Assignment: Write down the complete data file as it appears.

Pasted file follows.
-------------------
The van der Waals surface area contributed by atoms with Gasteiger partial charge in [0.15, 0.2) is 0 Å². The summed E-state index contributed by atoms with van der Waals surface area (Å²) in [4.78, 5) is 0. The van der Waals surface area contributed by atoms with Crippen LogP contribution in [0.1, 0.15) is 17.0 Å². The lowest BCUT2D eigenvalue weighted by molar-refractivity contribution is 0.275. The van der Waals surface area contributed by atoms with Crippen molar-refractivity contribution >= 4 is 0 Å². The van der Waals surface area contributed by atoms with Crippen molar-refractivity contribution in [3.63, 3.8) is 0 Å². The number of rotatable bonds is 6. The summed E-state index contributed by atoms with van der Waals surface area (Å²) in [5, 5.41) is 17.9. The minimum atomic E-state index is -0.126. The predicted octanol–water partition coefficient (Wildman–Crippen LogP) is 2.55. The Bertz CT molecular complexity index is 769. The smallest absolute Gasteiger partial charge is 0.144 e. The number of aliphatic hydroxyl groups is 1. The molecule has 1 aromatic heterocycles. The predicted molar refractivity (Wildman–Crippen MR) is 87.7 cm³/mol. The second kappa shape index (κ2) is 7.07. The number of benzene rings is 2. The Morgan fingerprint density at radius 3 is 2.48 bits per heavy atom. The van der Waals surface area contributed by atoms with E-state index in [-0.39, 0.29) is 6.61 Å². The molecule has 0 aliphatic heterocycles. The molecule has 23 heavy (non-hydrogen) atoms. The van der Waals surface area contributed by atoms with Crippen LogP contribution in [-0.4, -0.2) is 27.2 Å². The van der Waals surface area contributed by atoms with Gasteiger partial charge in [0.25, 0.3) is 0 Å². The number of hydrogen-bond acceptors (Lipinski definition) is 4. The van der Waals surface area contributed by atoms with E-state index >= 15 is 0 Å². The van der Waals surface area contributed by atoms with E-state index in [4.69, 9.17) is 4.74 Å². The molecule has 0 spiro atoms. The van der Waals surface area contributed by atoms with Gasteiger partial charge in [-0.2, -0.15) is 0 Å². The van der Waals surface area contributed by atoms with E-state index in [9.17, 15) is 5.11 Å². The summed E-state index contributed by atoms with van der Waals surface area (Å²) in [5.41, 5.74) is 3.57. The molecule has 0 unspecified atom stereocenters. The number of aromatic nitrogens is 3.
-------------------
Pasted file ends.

The van der Waals surface area contributed by atoms with Gasteiger partial charge in [0.15, 0.2) is 0 Å². The summed E-state index contributed by atoms with van der Waals surface area (Å²) in [4.78, 5) is 0. The van der Waals surface area contributed by atoms with Crippen LogP contribution in [0.1, 0.15) is 17.0 Å². The lowest BCUT2D eigenvalue weighted by molar-refractivity contribution is 0.275. The van der Waals surface area contributed by atoms with Crippen molar-refractivity contribution >= 4 is 0 Å². The van der Waals surface area contributed by atoms with Crippen molar-refractivity contribution in [3.63, 3.8) is 0 Å². The number of rotatable bonds is 6. The summed E-state index contributed by atoms with van der Waals surface area (Å²) in [5, 5.41) is 17.9. The minimum atomic E-state index is -0.126. The predicted octanol–water partition coefficient (Wildman–Crippen LogP) is 2.55. The Bertz CT molecular complexity index is 769. The smallest absolute Gasteiger partial charge is 0.144 e. The number of aliphatic hydroxyl groups is 1. The molecule has 1 aromatic heterocycles. The predicted molar refractivity (Wildman–Crippen MR) is 87.7 cm³/mol. The second kappa shape index (κ2) is 7.07. The number of benzene rings is 2. The Morgan fingerprint density at radius 3 is 2.48 bits per heavy atom. The van der Waals surface area contributed by atoms with E-state index in [-0.39, 0.29) is 6.61 Å². The molecule has 0 aliphatic heterocycles. The molecule has 23 heavy (non-hydrogen) atoms. The van der Waals surface area contributed by atoms with Crippen LogP contribution in [-0.4, -0.2) is 27.2 Å². The van der Waals surface area contributed by atoms with Gasteiger partial charge in [0.25, 0.3) is 0 Å². The number of hydrogen-bond acceptors (Lipinski definition) is 4. The van der Waals surface area contributed by atoms with E-state index >= 15 is 0 Å². The van der Waals surface area contributed by atoms with E-state index in [4.69, 9.17) is 4.74 Å². The molecule has 0 spiro atoms. The van der Waals surface area contributed by atoms with Gasteiger partial charge in [-0.2, -0.15) is 0 Å². The van der Waals surface area contributed by atoms with E-state index in [9.17, 15) is 5.11 Å². The summed E-state index contributed by atoms with van der Waals surface area (Å²) in [5.41, 5.74) is 3.57. The molecule has 0 unspecified atom stereocenters. The number of aromatic nitrogens is 3.